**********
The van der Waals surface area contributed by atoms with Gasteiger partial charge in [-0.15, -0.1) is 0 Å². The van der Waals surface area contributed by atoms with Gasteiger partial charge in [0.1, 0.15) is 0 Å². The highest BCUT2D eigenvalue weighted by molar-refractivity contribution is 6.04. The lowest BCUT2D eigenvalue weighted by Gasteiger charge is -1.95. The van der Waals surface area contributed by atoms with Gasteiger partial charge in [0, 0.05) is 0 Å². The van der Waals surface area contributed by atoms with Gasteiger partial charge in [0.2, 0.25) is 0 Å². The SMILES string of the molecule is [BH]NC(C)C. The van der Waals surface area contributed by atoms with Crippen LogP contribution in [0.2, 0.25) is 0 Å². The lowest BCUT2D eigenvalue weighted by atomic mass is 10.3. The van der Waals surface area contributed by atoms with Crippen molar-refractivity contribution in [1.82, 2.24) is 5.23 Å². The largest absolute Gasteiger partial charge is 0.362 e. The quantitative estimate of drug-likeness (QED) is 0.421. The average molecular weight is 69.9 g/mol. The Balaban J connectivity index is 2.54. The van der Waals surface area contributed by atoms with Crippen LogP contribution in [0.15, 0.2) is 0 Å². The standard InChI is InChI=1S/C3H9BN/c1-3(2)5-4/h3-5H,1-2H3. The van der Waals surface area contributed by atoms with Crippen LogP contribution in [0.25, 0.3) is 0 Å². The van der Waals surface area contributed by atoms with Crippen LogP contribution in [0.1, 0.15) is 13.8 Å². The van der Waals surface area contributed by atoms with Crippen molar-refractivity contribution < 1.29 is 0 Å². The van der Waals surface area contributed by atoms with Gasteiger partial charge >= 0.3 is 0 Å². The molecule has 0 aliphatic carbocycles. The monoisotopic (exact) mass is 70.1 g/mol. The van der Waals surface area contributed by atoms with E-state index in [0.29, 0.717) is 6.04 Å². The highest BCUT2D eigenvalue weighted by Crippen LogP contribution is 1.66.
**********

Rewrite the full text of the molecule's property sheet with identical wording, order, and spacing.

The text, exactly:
The van der Waals surface area contributed by atoms with Gasteiger partial charge in [-0.15, -0.1) is 0 Å². The van der Waals surface area contributed by atoms with Gasteiger partial charge in [0.1, 0.15) is 0 Å². The highest BCUT2D eigenvalue weighted by molar-refractivity contribution is 6.04. The lowest BCUT2D eigenvalue weighted by Gasteiger charge is -1.95. The van der Waals surface area contributed by atoms with Gasteiger partial charge in [0, 0.05) is 0 Å². The van der Waals surface area contributed by atoms with Gasteiger partial charge in [0.2, 0.25) is 0 Å². The SMILES string of the molecule is [BH]NC(C)C. The van der Waals surface area contributed by atoms with Crippen LogP contribution in [0.2, 0.25) is 0 Å². The lowest BCUT2D eigenvalue weighted by atomic mass is 10.3. The van der Waals surface area contributed by atoms with Crippen molar-refractivity contribution in [1.82, 2.24) is 5.23 Å². The largest absolute Gasteiger partial charge is 0.362 e. The quantitative estimate of drug-likeness (QED) is 0.421. The average molecular weight is 69.9 g/mol. The Balaban J connectivity index is 2.54. The van der Waals surface area contributed by atoms with Crippen LogP contribution in [0.15, 0.2) is 0 Å². The standard InChI is InChI=1S/C3H9BN/c1-3(2)5-4/h3-5H,1-2H3. The van der Waals surface area contributed by atoms with Crippen LogP contribution in [0.25, 0.3) is 0 Å². The van der Waals surface area contributed by atoms with Crippen LogP contribution in [0.1, 0.15) is 13.8 Å². The van der Waals surface area contributed by atoms with Crippen molar-refractivity contribution < 1.29 is 0 Å². The van der Waals surface area contributed by atoms with Gasteiger partial charge >= 0.3 is 0 Å². The molecule has 0 aliphatic carbocycles. The monoisotopic (exact) mass is 70.1 g/mol. The van der Waals surface area contributed by atoms with E-state index in [0.29, 0.717) is 6.04 Å². The highest BCUT2D eigenvalue weighted by Crippen LogP contribution is 1.66.